You can see where it FEELS like it’s going to be mysterious, but it’s more about the mystery of family relationships. I might have liked it more if I had different expectations to begin with.
Lock In by John Scalzi
A decade and a half in the future, a strange virus sweeps the world that essentially “locks” people in their bodies. They still have full brain function, but their bodies are pretty much in comas. Fortunately, technology has advanced so much that these people can still participate in society through android bodies called “Threeps” (after C-3PO) that connect to their brains through a neural network. People who got the virus but didn’t experience “lock in” can also connect to the neural network, and give the locked people the chance to do things with a real body (like eat a cheeseburger or go skydiving). These people are called “integrators.” This is totally cool, and all. Until someone messes it all up by hacking the system and killing people. What?!
There’s a whole police unit dedicated to people who are locked in using threeps or integrators, and this novel follows 2 officers from that unit–one who used to be an integrator and one who is locked in and using a threep–as they try to solve a murder mystery that’s even bigger than they or anyone imagined it could be.
This wasn’t serious literature, but once I got a few chapters in, I really started to like it. It was a good mindless read, and the “mystery” part was a lot more interesting than some of the previous books I read.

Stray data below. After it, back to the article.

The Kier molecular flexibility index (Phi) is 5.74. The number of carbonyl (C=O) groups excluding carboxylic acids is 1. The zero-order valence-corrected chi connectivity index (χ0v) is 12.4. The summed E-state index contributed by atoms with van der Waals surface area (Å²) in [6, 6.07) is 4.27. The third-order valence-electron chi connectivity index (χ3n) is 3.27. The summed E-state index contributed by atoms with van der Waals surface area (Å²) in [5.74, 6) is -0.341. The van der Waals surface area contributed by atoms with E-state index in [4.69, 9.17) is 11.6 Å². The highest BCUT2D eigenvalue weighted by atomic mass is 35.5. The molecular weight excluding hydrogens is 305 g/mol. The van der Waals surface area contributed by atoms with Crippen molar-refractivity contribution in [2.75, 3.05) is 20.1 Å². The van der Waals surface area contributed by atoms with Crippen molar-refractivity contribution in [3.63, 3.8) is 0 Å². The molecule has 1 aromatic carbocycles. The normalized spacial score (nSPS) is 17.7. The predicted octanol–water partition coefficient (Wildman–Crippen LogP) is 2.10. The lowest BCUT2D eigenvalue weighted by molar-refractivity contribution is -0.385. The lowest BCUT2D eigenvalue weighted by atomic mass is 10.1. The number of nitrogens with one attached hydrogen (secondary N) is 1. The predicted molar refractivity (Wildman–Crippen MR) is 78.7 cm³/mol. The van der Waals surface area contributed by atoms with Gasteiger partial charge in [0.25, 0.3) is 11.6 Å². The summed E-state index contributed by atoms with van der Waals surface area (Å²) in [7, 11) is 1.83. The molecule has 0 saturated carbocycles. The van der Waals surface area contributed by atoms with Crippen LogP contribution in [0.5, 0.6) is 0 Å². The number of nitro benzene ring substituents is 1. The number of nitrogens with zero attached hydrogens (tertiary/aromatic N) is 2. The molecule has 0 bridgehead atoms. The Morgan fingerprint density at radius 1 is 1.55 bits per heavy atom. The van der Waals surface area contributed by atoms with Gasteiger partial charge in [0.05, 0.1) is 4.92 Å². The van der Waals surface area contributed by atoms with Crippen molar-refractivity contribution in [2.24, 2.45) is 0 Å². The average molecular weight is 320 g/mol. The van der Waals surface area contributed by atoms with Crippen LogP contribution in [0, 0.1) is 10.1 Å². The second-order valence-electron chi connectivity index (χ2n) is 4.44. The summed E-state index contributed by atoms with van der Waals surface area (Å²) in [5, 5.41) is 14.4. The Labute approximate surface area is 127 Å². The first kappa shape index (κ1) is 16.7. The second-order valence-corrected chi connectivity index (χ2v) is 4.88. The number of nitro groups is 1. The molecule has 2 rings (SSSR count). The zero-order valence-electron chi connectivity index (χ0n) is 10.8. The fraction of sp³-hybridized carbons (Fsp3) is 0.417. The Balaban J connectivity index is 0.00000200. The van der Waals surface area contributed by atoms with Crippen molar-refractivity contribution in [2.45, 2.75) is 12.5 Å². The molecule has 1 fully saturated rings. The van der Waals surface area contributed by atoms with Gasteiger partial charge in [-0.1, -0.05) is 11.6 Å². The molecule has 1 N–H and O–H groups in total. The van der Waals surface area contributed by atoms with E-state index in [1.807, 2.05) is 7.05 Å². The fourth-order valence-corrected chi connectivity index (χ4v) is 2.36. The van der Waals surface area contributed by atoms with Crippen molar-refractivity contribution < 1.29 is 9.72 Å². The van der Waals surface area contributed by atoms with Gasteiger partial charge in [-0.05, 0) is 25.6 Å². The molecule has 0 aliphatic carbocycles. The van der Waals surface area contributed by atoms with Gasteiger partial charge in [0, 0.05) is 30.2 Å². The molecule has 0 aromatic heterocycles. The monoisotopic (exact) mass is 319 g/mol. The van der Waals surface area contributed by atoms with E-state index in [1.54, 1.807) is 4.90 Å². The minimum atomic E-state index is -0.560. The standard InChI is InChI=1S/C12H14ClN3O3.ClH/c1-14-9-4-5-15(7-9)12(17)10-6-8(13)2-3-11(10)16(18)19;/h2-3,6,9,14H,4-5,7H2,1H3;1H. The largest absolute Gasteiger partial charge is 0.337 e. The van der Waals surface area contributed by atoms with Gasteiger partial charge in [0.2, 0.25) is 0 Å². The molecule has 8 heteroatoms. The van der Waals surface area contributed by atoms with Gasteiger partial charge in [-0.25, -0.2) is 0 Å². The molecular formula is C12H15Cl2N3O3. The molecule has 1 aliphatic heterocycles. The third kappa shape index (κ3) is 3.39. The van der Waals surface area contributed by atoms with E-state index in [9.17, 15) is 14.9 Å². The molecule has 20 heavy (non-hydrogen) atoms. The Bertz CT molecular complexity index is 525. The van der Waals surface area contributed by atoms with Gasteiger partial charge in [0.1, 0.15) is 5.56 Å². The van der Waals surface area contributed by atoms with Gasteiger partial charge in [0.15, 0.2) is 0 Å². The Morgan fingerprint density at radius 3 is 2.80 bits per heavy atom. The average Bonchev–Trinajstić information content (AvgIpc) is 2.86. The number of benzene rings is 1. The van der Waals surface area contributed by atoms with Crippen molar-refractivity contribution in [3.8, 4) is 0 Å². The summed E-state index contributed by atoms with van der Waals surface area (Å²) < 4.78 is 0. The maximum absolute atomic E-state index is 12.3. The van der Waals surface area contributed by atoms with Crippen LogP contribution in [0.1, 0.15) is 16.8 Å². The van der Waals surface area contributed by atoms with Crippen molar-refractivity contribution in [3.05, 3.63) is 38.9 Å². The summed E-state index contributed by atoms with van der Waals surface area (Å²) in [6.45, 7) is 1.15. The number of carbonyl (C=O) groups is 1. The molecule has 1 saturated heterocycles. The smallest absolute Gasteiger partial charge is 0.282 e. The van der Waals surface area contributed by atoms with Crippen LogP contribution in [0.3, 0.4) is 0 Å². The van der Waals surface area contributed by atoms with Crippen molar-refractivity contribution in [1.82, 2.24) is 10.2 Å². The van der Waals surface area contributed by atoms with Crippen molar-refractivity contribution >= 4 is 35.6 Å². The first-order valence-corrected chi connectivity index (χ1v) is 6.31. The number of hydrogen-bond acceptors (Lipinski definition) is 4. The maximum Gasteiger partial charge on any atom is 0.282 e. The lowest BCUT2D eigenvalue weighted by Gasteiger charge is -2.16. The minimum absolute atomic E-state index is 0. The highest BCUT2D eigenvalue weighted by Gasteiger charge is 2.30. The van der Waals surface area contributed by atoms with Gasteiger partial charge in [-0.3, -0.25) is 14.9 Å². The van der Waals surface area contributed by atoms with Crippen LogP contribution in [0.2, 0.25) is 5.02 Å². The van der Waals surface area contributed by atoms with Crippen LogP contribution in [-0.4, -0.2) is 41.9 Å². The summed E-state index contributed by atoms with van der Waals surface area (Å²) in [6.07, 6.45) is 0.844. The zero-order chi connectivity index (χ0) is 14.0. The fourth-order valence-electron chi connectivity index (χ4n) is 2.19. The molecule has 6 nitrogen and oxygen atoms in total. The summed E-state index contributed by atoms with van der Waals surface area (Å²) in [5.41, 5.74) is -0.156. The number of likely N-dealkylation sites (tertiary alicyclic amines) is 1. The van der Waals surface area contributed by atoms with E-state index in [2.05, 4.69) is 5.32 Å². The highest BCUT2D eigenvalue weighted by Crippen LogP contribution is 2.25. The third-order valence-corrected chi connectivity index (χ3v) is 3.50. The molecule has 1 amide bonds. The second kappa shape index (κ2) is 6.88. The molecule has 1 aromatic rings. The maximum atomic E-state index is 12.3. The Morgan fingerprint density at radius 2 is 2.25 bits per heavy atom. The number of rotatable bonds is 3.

The Girl with All the Gifts by M.R. Carey
Has anyone heard of that fungus that takes over ant brains, making them do what it wants? It changes the ant’s behavior, eventually making it climb to the top of trees and help the fungus reproduce. It makes them “zombie ants.” Well, in the dystopian future, this fungus has evolved to take over humans (see also: The Last of Us)! The book is an exciting ride, and the ending is one that IS satisfactory. One that all signs point to, but it doesn’t seem contrived like One Step Too Far. I don’t want to give TOO much away, but that’s part of the fun of the book. So, here’s a review of it, and I recommend you read it/listen to it too. The narration by Finty Williams is also pretty good.
Ready Player One by Ernest Cline
My boss recommended this book a few months back, and I finally took the plunge and downloaded it. Why did I wait so long? This is another “dystopian” future, where the real world sucks so much that everyone lives on the internet. The virtual utopia is called the OASIS, which consists of thousands of online-worlds. James Halliday, who created the OASIS, left an Easter egg somewhere in the tons of virtual worlds. When he passed away, he “stipulated in his will that the person who discovers the egg will inherit his entire estate, including management and control of the OASIS itself” (source). This means EVERYONE is searching for it, including the mega-conglomorate Innovative Online Industries or IOI–a multinational corporation bent on taking control of the OASIS so they can control and monetize it.
So the story follows Wade O. Watts (WoW), and his friends as they attempt to be the first to find the egg. This will entertain anyone who enjoys video games, 80s trivia, arcade games, 80s movie, etc. It ends how you think it will (though I wish Cline would have just written a few more paragraphs, as I felt it ended before what SHOULD have been the real conclusion). But it’s still worth the ride. Also, they’re making a movie out of it, so you need to read this before it comes out.
Want more audiobook reviews?
“Ten Years of No Progress is No Progress.”
“Good for her! Not for me.”
“All this happened, more or less.”